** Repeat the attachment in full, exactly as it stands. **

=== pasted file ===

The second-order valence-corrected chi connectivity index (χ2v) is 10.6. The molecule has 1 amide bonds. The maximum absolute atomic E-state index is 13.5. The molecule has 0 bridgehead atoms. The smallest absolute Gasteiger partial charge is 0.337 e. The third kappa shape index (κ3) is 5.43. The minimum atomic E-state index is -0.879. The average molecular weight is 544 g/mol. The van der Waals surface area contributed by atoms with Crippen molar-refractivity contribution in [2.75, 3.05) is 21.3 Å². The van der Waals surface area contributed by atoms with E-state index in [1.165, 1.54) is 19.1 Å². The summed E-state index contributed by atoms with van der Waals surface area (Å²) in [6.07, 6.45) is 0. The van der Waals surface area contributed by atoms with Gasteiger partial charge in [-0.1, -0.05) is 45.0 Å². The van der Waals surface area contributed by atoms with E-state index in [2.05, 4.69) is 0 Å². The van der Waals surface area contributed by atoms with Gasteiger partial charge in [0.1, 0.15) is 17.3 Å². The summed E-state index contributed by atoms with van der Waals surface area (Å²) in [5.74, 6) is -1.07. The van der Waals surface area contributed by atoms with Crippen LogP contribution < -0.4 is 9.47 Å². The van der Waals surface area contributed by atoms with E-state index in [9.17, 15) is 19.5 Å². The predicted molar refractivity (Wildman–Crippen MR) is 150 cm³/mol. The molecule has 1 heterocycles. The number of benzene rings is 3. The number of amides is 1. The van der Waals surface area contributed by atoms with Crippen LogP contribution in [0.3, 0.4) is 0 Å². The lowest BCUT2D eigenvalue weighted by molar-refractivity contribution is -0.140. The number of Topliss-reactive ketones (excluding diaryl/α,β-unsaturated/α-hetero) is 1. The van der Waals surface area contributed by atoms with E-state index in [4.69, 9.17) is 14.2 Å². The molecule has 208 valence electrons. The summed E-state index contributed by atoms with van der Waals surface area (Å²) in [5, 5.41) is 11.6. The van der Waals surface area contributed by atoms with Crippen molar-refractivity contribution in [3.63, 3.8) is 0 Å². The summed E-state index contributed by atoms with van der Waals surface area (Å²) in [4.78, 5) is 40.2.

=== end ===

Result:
The second-order valence-corrected chi connectivity index (χ2v) is 10.6. The molecule has 1 amide bonds. The maximum absolute atomic E-state index is 13.5. The molecule has 0 bridgehead atoms. The smallest absolute Gasteiger partial charge is 0.337 e. The third kappa shape index (κ3) is 5.43. The minimum atomic E-state index is -0.879. The average molecular weight is 544 g/mol. The van der Waals surface area contributed by atoms with Crippen molar-refractivity contribution in [2.75, 3.05) is 21.3 Å². The van der Waals surface area contributed by atoms with E-state index in [1.165, 1.54) is 19.1 Å². The summed E-state index contributed by atoms with van der Waals surface area (Å²) in [6.07, 6.45) is 0. The van der Waals surface area contributed by atoms with Gasteiger partial charge in [-0.1, -0.05) is 45.0 Å². The van der Waals surface area contributed by atoms with E-state index in [2.05, 4.69) is 0 Å². The van der Waals surface area contributed by atoms with Gasteiger partial charge in [0.1, 0.15) is 17.3 Å². The summed E-state index contributed by atoms with van der Waals surface area (Å²) in [5.74, 6) is -1.07. The van der Waals surface area contributed by atoms with Crippen LogP contribution < -0.4 is 9.47 Å². The van der Waals surface area contributed by atoms with E-state index in [9.17, 15) is 19.5 Å². The predicted molar refractivity (Wildman–Crippen MR) is 150 cm³/mol. The molecule has 1 heterocycles. The number of benzene rings is 3. The number of amides is 1. The van der Waals surface area contributed by atoms with Crippen LogP contribution in [0.3, 0.4) is 0 Å². The lowest BCUT2D eigenvalue weighted by molar-refractivity contribution is -0.140. The number of Topliss-reactive ketones (excluding diaryl/α,β-unsaturated/α-hetero) is 1. The van der Waals surface area contributed by atoms with E-state index in [4.69, 9.17) is 14.2 Å². The molecule has 208 valence electrons. The summed E-state index contributed by atoms with van der Waals surface area (Å²) in [5, 5.41) is 11.6. The van der Waals surface area contributed by atoms with Crippen molar-refractivity contribution in [3.63, 3.8) is 0 Å². The summed E-state index contributed by atoms with van der Waals surface area (Å²) in [4.78, 5) is 40.2.